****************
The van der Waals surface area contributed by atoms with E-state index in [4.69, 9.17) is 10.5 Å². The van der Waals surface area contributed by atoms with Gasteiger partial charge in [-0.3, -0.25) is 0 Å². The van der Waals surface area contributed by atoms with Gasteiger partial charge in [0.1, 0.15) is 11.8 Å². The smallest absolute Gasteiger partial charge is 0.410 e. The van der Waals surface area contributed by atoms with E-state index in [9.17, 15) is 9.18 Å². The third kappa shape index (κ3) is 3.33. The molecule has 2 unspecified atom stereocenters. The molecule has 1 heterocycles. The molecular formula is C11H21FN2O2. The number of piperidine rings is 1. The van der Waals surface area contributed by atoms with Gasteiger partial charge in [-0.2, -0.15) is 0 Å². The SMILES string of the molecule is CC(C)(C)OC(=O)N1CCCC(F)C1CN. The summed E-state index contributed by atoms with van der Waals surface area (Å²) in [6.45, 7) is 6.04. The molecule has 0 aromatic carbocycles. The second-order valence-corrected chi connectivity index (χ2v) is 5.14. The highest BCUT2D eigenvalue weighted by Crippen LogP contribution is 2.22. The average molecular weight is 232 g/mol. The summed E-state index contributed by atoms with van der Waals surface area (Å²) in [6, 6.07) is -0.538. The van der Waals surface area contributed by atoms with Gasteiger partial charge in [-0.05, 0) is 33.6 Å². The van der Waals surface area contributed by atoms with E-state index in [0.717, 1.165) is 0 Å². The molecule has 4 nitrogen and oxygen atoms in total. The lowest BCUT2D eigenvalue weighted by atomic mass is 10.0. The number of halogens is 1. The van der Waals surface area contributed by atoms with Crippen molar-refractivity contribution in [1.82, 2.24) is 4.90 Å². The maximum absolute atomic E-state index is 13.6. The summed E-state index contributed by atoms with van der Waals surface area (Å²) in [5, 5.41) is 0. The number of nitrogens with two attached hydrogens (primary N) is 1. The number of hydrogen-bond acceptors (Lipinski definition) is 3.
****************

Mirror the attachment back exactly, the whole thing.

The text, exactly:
The van der Waals surface area contributed by atoms with E-state index in [4.69, 9.17) is 10.5 Å². The van der Waals surface area contributed by atoms with Gasteiger partial charge in [-0.3, -0.25) is 0 Å². The van der Waals surface area contributed by atoms with Gasteiger partial charge in [0.1, 0.15) is 11.8 Å². The smallest absolute Gasteiger partial charge is 0.410 e. The van der Waals surface area contributed by atoms with E-state index in [9.17, 15) is 9.18 Å². The third kappa shape index (κ3) is 3.33. The molecule has 2 unspecified atom stereocenters. The molecule has 1 heterocycles. The molecular formula is C11H21FN2O2. The number of piperidine rings is 1. The van der Waals surface area contributed by atoms with Gasteiger partial charge in [-0.2, -0.15) is 0 Å². The SMILES string of the molecule is CC(C)(C)OC(=O)N1CCCC(F)C1CN. The summed E-state index contributed by atoms with van der Waals surface area (Å²) in [6.45, 7) is 6.04. The molecule has 0 aromatic carbocycles. The second-order valence-corrected chi connectivity index (χ2v) is 5.14. The highest BCUT2D eigenvalue weighted by Crippen LogP contribution is 2.22. The average molecular weight is 232 g/mol. The summed E-state index contributed by atoms with van der Waals surface area (Å²) in [6, 6.07) is -0.538. The van der Waals surface area contributed by atoms with Gasteiger partial charge in [-0.05, 0) is 33.6 Å². The van der Waals surface area contributed by atoms with E-state index in [0.717, 1.165) is 0 Å². The molecule has 4 nitrogen and oxygen atoms in total. The lowest BCUT2D eigenvalue weighted by atomic mass is 10.0. The number of halogens is 1. The van der Waals surface area contributed by atoms with Crippen molar-refractivity contribution in [1.82, 2.24) is 4.90 Å². The maximum absolute atomic E-state index is 13.6. The summed E-state index contributed by atoms with van der Waals surface area (Å²) in [5, 5.41) is 0. The number of nitrogens with two attached hydrogens (primary N) is 1. The number of hydrogen-bond acceptors (Lipinski definition) is 3.